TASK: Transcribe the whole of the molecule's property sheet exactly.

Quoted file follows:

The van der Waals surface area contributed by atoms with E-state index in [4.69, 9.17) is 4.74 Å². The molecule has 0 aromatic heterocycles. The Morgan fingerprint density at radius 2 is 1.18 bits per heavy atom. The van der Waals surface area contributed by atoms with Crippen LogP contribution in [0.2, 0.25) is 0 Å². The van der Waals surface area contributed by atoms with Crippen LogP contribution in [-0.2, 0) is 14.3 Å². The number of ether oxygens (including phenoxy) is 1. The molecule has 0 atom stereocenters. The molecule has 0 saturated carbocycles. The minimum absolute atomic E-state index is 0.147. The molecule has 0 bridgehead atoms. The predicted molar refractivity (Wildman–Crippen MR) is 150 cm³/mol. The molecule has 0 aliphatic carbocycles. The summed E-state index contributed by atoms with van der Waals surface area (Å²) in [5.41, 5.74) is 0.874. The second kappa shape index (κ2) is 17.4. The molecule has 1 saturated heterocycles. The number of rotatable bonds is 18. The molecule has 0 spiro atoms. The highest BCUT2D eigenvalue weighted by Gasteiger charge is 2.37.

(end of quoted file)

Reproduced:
The van der Waals surface area contributed by atoms with E-state index in [4.69, 9.17) is 4.74 Å². The molecule has 0 aromatic heterocycles. The Morgan fingerprint density at radius 2 is 1.18 bits per heavy atom. The van der Waals surface area contributed by atoms with Crippen LogP contribution in [0.2, 0.25) is 0 Å². The van der Waals surface area contributed by atoms with Crippen LogP contribution in [-0.2, 0) is 14.3 Å². The number of ether oxygens (including phenoxy) is 1. The molecule has 0 atom stereocenters. The molecule has 0 saturated carbocycles. The minimum absolute atomic E-state index is 0.147. The molecule has 0 bridgehead atoms. The predicted molar refractivity (Wildman–Crippen MR) is 150 cm³/mol. The molecule has 0 aliphatic carbocycles. The summed E-state index contributed by atoms with van der Waals surface area (Å²) in [5.41, 5.74) is 0.874. The second kappa shape index (κ2) is 17.4. The molecule has 1 saturated heterocycles. The number of rotatable bonds is 18. The molecule has 0 spiro atoms. The highest BCUT2D eigenvalue weighted by Gasteiger charge is 2.37.